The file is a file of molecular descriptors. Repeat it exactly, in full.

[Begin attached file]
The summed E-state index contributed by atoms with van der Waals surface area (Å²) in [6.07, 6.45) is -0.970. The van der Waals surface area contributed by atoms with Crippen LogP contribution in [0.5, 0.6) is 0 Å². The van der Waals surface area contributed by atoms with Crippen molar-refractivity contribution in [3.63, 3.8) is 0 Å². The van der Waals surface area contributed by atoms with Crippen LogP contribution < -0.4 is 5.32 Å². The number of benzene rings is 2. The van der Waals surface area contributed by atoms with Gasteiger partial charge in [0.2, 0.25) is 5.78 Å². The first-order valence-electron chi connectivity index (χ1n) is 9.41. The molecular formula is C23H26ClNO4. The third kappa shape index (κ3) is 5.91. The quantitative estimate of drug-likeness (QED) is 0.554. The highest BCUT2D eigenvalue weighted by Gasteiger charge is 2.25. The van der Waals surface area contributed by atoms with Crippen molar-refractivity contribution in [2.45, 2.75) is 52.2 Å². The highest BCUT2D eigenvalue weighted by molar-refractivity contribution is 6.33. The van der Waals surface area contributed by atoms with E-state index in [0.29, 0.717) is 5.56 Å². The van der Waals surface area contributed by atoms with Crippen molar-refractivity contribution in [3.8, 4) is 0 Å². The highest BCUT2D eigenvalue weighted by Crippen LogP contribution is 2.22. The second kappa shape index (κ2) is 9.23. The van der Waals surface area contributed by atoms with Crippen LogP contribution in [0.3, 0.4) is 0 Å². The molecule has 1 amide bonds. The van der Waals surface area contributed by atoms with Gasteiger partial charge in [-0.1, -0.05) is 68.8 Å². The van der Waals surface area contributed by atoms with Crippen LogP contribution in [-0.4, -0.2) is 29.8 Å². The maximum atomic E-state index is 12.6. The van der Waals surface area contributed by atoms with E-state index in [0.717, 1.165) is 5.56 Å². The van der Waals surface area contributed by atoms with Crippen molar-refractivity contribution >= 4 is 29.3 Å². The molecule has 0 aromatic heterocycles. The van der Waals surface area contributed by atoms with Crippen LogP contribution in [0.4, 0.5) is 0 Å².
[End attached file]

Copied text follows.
The summed E-state index contributed by atoms with van der Waals surface area (Å²) in [6.07, 6.45) is -0.970. The van der Waals surface area contributed by atoms with Crippen LogP contribution in [0.5, 0.6) is 0 Å². The van der Waals surface area contributed by atoms with Crippen molar-refractivity contribution in [3.63, 3.8) is 0 Å². The van der Waals surface area contributed by atoms with Crippen LogP contribution < -0.4 is 5.32 Å². The number of benzene rings is 2. The van der Waals surface area contributed by atoms with Gasteiger partial charge in [0.2, 0.25) is 5.78 Å². The first-order valence-electron chi connectivity index (χ1n) is 9.41. The molecular formula is C23H26ClNO4. The third kappa shape index (κ3) is 5.91. The quantitative estimate of drug-likeness (QED) is 0.554. The highest BCUT2D eigenvalue weighted by Gasteiger charge is 2.25. The van der Waals surface area contributed by atoms with Crippen molar-refractivity contribution in [2.45, 2.75) is 52.2 Å². The highest BCUT2D eigenvalue weighted by molar-refractivity contribution is 6.33. The van der Waals surface area contributed by atoms with E-state index in [0.29, 0.717) is 5.56 Å². The van der Waals surface area contributed by atoms with Crippen molar-refractivity contribution in [3.8, 4) is 0 Å². The highest BCUT2D eigenvalue weighted by Crippen LogP contribution is 2.22. The second kappa shape index (κ2) is 9.23. The van der Waals surface area contributed by atoms with Crippen LogP contribution in [0.3, 0.4) is 0 Å². The molecule has 1 amide bonds. The van der Waals surface area contributed by atoms with Gasteiger partial charge in [-0.1, -0.05) is 68.8 Å². The van der Waals surface area contributed by atoms with Crippen LogP contribution in [-0.4, -0.2) is 29.8 Å². The maximum atomic E-state index is 12.6. The van der Waals surface area contributed by atoms with E-state index in [0.717, 1.165) is 5.56 Å². The van der Waals surface area contributed by atoms with Crippen molar-refractivity contribution >= 4 is 29.3 Å². The molecule has 0 aromatic heterocycles. The van der Waals surface area contributed by atoms with Crippen LogP contribution in [0.4, 0.5) is 0 Å².